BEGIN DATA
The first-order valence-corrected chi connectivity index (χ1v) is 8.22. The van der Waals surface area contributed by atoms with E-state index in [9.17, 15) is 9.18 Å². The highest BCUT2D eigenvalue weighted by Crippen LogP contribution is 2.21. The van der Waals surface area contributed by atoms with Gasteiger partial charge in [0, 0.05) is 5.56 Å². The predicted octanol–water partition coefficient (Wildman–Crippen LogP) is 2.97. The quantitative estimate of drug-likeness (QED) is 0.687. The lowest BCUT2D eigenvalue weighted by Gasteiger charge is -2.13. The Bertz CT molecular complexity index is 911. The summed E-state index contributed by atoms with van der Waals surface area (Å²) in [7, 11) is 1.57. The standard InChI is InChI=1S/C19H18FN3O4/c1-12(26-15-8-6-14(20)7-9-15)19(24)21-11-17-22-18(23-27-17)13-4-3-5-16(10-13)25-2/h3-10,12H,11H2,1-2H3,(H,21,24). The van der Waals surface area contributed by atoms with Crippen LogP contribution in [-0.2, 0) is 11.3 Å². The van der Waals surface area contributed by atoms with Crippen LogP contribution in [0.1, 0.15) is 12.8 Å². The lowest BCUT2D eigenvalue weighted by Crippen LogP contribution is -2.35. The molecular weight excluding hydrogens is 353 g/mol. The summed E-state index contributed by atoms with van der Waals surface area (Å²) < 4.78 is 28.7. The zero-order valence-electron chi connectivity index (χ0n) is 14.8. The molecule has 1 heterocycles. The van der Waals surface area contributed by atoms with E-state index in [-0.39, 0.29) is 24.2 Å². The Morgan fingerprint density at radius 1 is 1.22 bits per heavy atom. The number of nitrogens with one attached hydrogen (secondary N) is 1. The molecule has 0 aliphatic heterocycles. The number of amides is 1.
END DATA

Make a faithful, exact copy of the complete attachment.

The first-order valence-corrected chi connectivity index (χ1v) is 8.22. The van der Waals surface area contributed by atoms with E-state index in [9.17, 15) is 9.18 Å². The highest BCUT2D eigenvalue weighted by Crippen LogP contribution is 2.21. The van der Waals surface area contributed by atoms with Gasteiger partial charge in [0, 0.05) is 5.56 Å². The predicted octanol–water partition coefficient (Wildman–Crippen LogP) is 2.97. The quantitative estimate of drug-likeness (QED) is 0.687. The lowest BCUT2D eigenvalue weighted by Gasteiger charge is -2.13. The Bertz CT molecular complexity index is 911. The summed E-state index contributed by atoms with van der Waals surface area (Å²) in [7, 11) is 1.57. The standard InChI is InChI=1S/C19H18FN3O4/c1-12(26-15-8-6-14(20)7-9-15)19(24)21-11-17-22-18(23-27-17)13-4-3-5-16(10-13)25-2/h3-10,12H,11H2,1-2H3,(H,21,24). The van der Waals surface area contributed by atoms with Crippen LogP contribution in [-0.2, 0) is 11.3 Å². The van der Waals surface area contributed by atoms with Crippen LogP contribution in [0.1, 0.15) is 12.8 Å². The lowest BCUT2D eigenvalue weighted by Crippen LogP contribution is -2.35. The molecular weight excluding hydrogens is 353 g/mol. The summed E-state index contributed by atoms with van der Waals surface area (Å²) < 4.78 is 28.7. The zero-order valence-electron chi connectivity index (χ0n) is 14.8. The molecule has 1 heterocycles. The van der Waals surface area contributed by atoms with E-state index in [-0.39, 0.29) is 24.2 Å². The Morgan fingerprint density at radius 1 is 1.22 bits per heavy atom. The number of nitrogens with one attached hydrogen (secondary N) is 1. The molecule has 0 aliphatic heterocycles. The number of amides is 1.